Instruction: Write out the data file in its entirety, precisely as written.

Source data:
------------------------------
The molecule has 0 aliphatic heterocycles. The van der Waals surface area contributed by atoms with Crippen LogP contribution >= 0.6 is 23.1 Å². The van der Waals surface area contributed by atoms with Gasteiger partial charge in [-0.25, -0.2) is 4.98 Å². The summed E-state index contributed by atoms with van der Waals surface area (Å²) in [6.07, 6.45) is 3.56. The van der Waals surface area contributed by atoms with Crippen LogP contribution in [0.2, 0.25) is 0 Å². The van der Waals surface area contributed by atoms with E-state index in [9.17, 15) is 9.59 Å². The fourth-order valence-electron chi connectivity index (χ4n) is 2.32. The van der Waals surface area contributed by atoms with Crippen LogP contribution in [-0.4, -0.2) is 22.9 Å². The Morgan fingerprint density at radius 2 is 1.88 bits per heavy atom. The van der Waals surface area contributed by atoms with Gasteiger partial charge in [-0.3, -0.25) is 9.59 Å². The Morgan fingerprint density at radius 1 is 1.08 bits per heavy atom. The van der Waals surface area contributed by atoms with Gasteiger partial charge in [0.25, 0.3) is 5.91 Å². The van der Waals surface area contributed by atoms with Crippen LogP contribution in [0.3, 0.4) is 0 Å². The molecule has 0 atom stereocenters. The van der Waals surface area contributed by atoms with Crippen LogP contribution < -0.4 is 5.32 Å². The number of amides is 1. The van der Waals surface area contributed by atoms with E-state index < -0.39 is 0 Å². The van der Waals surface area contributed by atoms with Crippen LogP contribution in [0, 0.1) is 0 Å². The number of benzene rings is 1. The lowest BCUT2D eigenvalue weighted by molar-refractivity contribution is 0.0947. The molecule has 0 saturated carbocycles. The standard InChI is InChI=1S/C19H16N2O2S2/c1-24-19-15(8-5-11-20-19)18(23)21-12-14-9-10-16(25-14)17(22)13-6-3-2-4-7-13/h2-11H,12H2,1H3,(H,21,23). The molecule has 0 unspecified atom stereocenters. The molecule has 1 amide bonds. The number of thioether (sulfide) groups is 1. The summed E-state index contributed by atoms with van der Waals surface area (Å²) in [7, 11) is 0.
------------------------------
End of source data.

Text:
The molecule has 0 aliphatic heterocycles. The van der Waals surface area contributed by atoms with Crippen LogP contribution >= 0.6 is 23.1 Å². The van der Waals surface area contributed by atoms with Gasteiger partial charge in [-0.25, -0.2) is 4.98 Å². The summed E-state index contributed by atoms with van der Waals surface area (Å²) in [6.07, 6.45) is 3.56. The van der Waals surface area contributed by atoms with Crippen LogP contribution in [0.2, 0.25) is 0 Å². The van der Waals surface area contributed by atoms with E-state index in [9.17, 15) is 9.59 Å². The fourth-order valence-electron chi connectivity index (χ4n) is 2.32. The van der Waals surface area contributed by atoms with Crippen LogP contribution in [-0.4, -0.2) is 22.9 Å². The Morgan fingerprint density at radius 2 is 1.88 bits per heavy atom. The van der Waals surface area contributed by atoms with Gasteiger partial charge in [-0.3, -0.25) is 9.59 Å². The Morgan fingerprint density at radius 1 is 1.08 bits per heavy atom. The van der Waals surface area contributed by atoms with Gasteiger partial charge in [0.25, 0.3) is 5.91 Å². The van der Waals surface area contributed by atoms with Crippen LogP contribution in [0.3, 0.4) is 0 Å². The molecule has 0 atom stereocenters. The van der Waals surface area contributed by atoms with Crippen LogP contribution < -0.4 is 5.32 Å². The number of amides is 1. The van der Waals surface area contributed by atoms with E-state index < -0.39 is 0 Å². The van der Waals surface area contributed by atoms with Crippen LogP contribution in [0, 0.1) is 0 Å². The number of benzene rings is 1. The lowest BCUT2D eigenvalue weighted by molar-refractivity contribution is 0.0947. The molecule has 0 saturated carbocycles. The standard InChI is InChI=1S/C19H16N2O2S2/c1-24-19-15(8-5-11-20-19)18(23)21-12-14-9-10-16(25-14)17(22)13-6-3-2-4-7-13/h2-11H,12H2,1H3,(H,21,23). The molecule has 0 unspecified atom stereocenters. The molecule has 1 amide bonds. The number of thioether (sulfide) groups is 1. The summed E-state index contributed by atoms with van der Waals surface area (Å²) in [7, 11) is 0.